High school revolved around sports and playing video games. But when Derek Desentz came to Wright State University, everything changed.
Today, the junior computer science and computer engineering major interns at the Air Force Institute of Technology and won a prestigious SMART scholarship from the Department of Defense that promises to propel him to new heights in his chosen field.
“The biggest thing is all of these opportunities I’ve been given at Wright State — with school, with jobs,” Desentz said as he reflected in the atrium of the Russ Engineering Center on his past and his future.
Desentz grew up in Springfield, Ohio, and attended Kenton Ridge High School, where he graduated as valedictorian of his class. He was attracted to Wright State by a scholarship offer.
“My life changed dramatically once I started here,” he said. “My focus is now on school. I realized what my purpose was.”
Desentz’ interest in video games sparked his interest in computers, but there were no computer classes at his high school.
“I knew I wanted to be an engineer and computers interested me,” he said. “But I had no idea what to expect; I had never done programming before. However, I’ve always enjoyed opening up my mind and just jumping into something new, and that’s really what computer science is all about.”
Last summer, Desentz began an internship at the Air Force Institute of Technology at Wright-Patterson Air Force Base. The institute serves as a graduate school and provider of professional and continuing education for the armed forces.
At the institute, Desentz works on various code bases, including a filtering algorithm, and on developing new testing platforms. Most recently, he began work on a machine-learning project, which uses a game engine and features simulated planets and spaceships for research on trajectories.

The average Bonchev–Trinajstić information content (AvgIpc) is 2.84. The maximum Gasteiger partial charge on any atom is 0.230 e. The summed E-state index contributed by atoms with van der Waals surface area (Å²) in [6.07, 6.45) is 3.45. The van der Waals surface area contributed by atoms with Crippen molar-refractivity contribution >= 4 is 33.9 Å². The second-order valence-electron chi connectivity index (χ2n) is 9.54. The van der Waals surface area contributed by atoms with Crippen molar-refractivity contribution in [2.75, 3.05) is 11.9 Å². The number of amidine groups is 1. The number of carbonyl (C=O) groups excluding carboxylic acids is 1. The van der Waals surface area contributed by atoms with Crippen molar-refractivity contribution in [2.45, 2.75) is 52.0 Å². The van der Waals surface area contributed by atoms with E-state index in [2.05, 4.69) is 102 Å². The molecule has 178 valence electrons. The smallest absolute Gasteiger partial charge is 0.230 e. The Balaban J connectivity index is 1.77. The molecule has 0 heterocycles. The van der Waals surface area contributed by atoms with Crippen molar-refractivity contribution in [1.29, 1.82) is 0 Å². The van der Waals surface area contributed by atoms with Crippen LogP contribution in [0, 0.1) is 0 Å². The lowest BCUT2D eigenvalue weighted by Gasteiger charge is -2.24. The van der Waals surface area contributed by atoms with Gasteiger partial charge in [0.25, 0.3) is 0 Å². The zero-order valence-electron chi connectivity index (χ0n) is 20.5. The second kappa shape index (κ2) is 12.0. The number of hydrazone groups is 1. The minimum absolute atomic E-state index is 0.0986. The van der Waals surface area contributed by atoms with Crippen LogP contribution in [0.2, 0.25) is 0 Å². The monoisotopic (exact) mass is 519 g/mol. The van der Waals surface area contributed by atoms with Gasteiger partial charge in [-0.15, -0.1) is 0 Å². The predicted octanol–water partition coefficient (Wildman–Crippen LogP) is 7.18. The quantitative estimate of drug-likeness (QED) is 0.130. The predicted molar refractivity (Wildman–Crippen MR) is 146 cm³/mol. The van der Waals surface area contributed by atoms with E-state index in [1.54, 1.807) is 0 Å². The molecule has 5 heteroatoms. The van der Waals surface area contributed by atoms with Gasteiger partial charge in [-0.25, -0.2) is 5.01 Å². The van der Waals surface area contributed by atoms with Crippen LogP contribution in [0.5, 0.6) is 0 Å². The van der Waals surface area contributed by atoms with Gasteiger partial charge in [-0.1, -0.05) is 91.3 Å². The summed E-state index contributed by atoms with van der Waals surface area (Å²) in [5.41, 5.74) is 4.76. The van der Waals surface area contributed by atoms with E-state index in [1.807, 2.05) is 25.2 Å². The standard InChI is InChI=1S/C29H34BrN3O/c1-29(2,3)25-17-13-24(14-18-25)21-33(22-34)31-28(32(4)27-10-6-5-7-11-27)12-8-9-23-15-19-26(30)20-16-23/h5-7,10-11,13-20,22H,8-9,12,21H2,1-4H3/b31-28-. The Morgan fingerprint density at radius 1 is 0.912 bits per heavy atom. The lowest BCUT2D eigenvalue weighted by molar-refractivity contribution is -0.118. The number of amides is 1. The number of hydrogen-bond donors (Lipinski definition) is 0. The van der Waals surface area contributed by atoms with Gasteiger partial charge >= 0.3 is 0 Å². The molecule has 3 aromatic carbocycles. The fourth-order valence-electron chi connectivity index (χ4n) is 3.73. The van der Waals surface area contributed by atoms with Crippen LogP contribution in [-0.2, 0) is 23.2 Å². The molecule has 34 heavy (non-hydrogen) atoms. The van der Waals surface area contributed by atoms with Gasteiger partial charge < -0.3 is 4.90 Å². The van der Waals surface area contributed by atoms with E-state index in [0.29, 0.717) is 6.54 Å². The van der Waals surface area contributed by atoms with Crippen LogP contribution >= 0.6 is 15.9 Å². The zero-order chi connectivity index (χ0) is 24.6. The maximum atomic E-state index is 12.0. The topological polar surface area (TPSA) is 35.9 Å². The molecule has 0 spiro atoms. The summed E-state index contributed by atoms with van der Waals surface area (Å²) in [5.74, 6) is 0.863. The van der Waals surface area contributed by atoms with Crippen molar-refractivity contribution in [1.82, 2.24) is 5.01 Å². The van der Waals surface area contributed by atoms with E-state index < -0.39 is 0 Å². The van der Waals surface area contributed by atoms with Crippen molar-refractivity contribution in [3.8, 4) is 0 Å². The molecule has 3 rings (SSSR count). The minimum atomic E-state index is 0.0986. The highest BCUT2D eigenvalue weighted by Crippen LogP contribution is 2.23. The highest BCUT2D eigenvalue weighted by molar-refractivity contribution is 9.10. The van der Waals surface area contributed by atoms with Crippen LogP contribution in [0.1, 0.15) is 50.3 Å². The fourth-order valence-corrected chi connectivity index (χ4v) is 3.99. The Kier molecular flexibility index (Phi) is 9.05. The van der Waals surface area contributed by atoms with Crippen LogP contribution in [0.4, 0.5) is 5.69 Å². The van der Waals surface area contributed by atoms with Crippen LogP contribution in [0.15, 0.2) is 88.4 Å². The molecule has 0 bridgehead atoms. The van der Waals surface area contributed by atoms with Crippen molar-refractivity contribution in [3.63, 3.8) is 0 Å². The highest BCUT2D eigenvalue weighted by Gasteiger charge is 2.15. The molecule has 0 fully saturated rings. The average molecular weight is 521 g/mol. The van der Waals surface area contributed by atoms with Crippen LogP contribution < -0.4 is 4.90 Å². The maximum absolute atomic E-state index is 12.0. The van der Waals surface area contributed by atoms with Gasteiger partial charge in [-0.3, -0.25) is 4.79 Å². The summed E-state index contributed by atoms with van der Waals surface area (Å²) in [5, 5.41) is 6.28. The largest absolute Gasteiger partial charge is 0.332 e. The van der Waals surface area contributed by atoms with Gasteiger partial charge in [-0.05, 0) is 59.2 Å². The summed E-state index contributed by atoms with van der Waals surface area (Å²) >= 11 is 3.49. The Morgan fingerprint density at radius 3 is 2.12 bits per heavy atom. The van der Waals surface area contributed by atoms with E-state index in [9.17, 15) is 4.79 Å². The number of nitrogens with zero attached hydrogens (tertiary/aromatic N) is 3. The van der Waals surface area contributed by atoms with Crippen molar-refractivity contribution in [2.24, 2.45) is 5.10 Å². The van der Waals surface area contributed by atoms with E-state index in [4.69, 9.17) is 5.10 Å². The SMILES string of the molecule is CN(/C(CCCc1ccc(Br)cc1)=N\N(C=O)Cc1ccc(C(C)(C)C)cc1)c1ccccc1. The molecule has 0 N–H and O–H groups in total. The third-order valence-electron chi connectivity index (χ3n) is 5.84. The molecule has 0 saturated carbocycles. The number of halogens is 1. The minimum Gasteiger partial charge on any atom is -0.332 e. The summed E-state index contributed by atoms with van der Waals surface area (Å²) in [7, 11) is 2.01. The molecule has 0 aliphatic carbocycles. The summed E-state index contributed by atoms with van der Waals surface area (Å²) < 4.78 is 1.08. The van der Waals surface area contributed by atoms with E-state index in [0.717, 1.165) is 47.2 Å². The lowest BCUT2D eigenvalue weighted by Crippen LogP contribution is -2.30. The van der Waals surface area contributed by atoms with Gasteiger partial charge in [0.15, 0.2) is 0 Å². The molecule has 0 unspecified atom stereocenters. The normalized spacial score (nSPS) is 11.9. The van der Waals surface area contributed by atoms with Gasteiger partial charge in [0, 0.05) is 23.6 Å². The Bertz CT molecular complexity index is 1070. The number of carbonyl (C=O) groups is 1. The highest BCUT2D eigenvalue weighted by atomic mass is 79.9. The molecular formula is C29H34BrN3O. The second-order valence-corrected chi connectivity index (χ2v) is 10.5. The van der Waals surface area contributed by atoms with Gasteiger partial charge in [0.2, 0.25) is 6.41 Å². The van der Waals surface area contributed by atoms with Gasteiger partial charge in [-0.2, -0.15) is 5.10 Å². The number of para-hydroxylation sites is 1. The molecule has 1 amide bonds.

“The research will help computer systems ‘learn’ navigation solutions,” he said.
Desentz credits the Brandeberry Career Development Center in the College of Engineering and Computer Science with helping pave the way for the many opportunities he has gotten while at Wright State. The center, headed by director Sheryl Kent, helps engineering students with their career goals.
Desentz’ most recent achievement was being accepted into the SMART Scholarship Program.
SMART stands for Science, Mathematics and Research for Transformation. It is part of the National Defense Education Program and was established by the Defense Department to support college students pursuing degrees in science, technology, engineering and math disciplines. The program aims to increase the number of civilian scientists and engineers working at Department of Defense laboratories.
The scholarship will provide Desentz with $25,000 a year for the next three years in exchange for him committing to work for three years following graduation at the Air Force Life Cycle Management Center, which is responsible for total life cycle management of Air Force weapon systems.
“It’s a pretty big Department of Defense scholarship designed to help you focus on school,” he said. “This is huge for me.”
Wright State became an independent institution in 1967 and spent the next 50 years growing into an innovative leader in STEM education. In 2017, it celebrates its 50th anniversary as an independent public university, culminating with a special Homecoming celebration Sept. 29 through Oct. 1.